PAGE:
When word leaked that Exxon CEO Rex Tillerson, a holder of the Order of Friendship award in Putin’s Russia, was Donald Trump’s choice for secretary of state, John McCain had this thoughtful response:
“Vladimir Putin is a thug, a bully, and a murderer and anybody else who describes him as anything else is lying.”
Yet, Putin is something else, the leader of the largest nation on earth, a great power with enough nuclear weapons to wipe the United States off the face of the earth. And we have to deal with him.
McCain was echoed by the senior Democrat on foreign relations, Bob Menendez, who said naming Tillerson secretary of state would be “alarming and absurd … guaranteeing Russia has a willing accomplice in the [Trump] Cabinet guiding our nation’s foreign policy.”
Sen Marco Rubio chimed in: “Being a ‘friend of Vladimir’ is not an attribute I am hoping for from a Secretary of State.”
If just three GOP senators vote no on Tillerson, and Democrats vote as a bloc against him, his nomination would go down. President Trump would sustain a major and humiliating defeat.
Who is Tillerson? A corporate titan, he has traveled the world, represented Exxon in 60 countries, is on a first-name basis with countless leaders, and is endorsed by Condi Rice and Robert Gates.
Dr. Samuel Johnson’s observation—“A man is seldom more innocently occupied than when he is engaged in making money”—may be a bit of a stretch when it comes to OPEC and the global oil market.
Yet there is truth to it. Most businessmen are interested in doing deals, making money, and, if the terms are not met, walking away, not starting a war.
And here is the heart of the objection to Tillerson. He wants to end sanctions and partner with Putin’s Russia, as does Trump. But among many in the mainstream media, think tanks, websites, and on the Hill, this is craven appeasement. For such as these, the Cold War is never over.
The attacks on Tillerson coincide with new attacks on Russia, based on CIA sources, alleging that not only did Moscow hack into the Democratic Party and Clinton campaign, and leak what it found to hurt Hillary Clinton, but Russia was trying to help elect Trump, and succeeded.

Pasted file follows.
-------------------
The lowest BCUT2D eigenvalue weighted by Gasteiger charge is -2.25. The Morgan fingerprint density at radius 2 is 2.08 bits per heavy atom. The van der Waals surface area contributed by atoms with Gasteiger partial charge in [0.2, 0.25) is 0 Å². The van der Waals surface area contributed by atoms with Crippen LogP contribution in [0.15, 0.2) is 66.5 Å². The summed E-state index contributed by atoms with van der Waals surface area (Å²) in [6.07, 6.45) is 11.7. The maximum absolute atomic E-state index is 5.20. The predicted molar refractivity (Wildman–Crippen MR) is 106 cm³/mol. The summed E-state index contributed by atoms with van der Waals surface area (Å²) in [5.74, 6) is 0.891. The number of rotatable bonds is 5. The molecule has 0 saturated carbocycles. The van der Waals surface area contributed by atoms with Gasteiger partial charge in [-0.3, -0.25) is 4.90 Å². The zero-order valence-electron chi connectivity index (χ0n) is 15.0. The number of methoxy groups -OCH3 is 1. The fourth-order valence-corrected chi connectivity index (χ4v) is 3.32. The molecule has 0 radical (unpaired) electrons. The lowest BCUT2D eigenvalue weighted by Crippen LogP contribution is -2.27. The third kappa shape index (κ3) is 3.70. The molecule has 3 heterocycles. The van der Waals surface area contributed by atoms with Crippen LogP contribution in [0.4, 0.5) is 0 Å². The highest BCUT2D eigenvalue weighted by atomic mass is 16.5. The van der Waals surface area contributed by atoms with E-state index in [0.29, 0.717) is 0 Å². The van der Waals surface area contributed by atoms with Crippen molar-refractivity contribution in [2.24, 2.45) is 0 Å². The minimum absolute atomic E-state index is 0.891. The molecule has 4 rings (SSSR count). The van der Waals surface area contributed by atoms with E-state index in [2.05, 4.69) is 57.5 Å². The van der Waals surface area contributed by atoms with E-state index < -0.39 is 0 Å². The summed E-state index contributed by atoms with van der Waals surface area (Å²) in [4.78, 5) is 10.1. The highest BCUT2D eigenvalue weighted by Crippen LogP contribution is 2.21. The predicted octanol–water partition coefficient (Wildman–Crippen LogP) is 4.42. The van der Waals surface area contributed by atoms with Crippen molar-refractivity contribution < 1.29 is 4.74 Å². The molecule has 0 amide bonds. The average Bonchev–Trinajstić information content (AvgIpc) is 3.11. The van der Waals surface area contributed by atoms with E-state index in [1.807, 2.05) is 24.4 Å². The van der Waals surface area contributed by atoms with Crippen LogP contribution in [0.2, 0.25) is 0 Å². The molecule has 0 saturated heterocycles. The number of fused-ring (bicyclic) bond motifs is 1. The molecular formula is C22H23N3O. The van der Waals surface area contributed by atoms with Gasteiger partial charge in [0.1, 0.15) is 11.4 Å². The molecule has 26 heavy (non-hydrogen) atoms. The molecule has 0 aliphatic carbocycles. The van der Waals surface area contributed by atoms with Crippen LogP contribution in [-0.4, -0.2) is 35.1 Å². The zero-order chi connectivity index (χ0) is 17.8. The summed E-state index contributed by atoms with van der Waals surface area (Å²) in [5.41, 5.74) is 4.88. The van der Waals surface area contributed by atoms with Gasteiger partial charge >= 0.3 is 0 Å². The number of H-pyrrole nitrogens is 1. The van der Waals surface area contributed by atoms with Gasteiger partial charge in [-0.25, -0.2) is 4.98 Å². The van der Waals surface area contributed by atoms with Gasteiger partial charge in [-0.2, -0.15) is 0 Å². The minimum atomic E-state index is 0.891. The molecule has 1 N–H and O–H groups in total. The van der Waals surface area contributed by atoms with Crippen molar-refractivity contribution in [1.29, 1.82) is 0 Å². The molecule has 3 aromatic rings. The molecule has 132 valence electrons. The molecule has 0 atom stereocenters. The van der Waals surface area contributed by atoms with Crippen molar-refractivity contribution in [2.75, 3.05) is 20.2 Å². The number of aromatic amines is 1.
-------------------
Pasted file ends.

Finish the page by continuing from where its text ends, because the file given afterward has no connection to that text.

Why would Moscow do this?
Monday’s editorial in the New York Times explains: “In Mr. Trump, the Russians had reason to see a malleable political novice, one who had surrounded himself with Kremlin lackeys.”
Backed by Democratic leader Sen. Chuck Schumer, McCain has announced an investigation. The goal, said the Times, is to determine “whether anyone within Trump’s inner circle coordinated with the Kremlin and whether Moscow spread fake news to hurt Mrs. Clinton.”
What is going on here? More than meets the eye.
The people who most indignantly condemned Trump’s questioning of Obama’s birth certificate as a scurrilous scheme to delegitimize his presidency, now seek to delegitimize Trump’s presidency.
The Times editorial spoke of a “darkening cloud” already over the Trump presidency, and warned that a failure to investigate and discover the full truth of Russia’s hacking could only “feed suspicion among millions of Americans that … [t]he election was indeed rigged.”
Behind the effort to smear Tillerson and delegitimize Trump lies a larger motive. Trump has antagonists in both parties who alarmed at his triumph because it imperils the foreign policy agenda that is their raison d’être, their reason for being.
These people do not want to lift sanctions on Moscow. They do not want an end to the confrontation with Russia. As is seen by their bringing in tiny Montenegro, they want to enlarge NATO to encompass Sweden, Finland, Ukraine, Georgia, and Moldova.
They have in mind the permanent U.S. encirclement of Russia.
They want to provide offensive weapons to Kiev to reignite the civil war in the Donbass and enable Ukraine to move on Crimea. This would mean a war with Russia that Ukraine would lose and we and our NATO allies would be called upon to intervene in and fight.
Their goal is to bring down Putin and bring about “regime change” in Moscow.
In the campaign, Trump said he wanted to get along with Russia, to support all the forces inside Syria and Iraq fighting to wipe out ISIS and al-Qaeda, and to stay out of any new Middle East wars—like the disaster in Iraq—that have cost us “six trillion dollars.”
This is what America voted for when it voted for Trump—to put America First and “make America great again.” But War Party agitators are already beating the drums for confrontation with Iran.
Early in his presidency, if not before, Trump is going to have to impose his foreign policy upon his own party and, indeed, upon his own government. Or his presidency will be broken, as was Lyndon Johnson’s.
A good place to begin is by accepting the McCain-Marco challenge and nominating Rex Tillerson for secretary of state. Let’s get it on.
Patrick J. Buchanan is a founding editor of The American Conservative and the author of the book The Greatest Comeback: How Richard Nixon Rose From Defeat to Create the New Majority.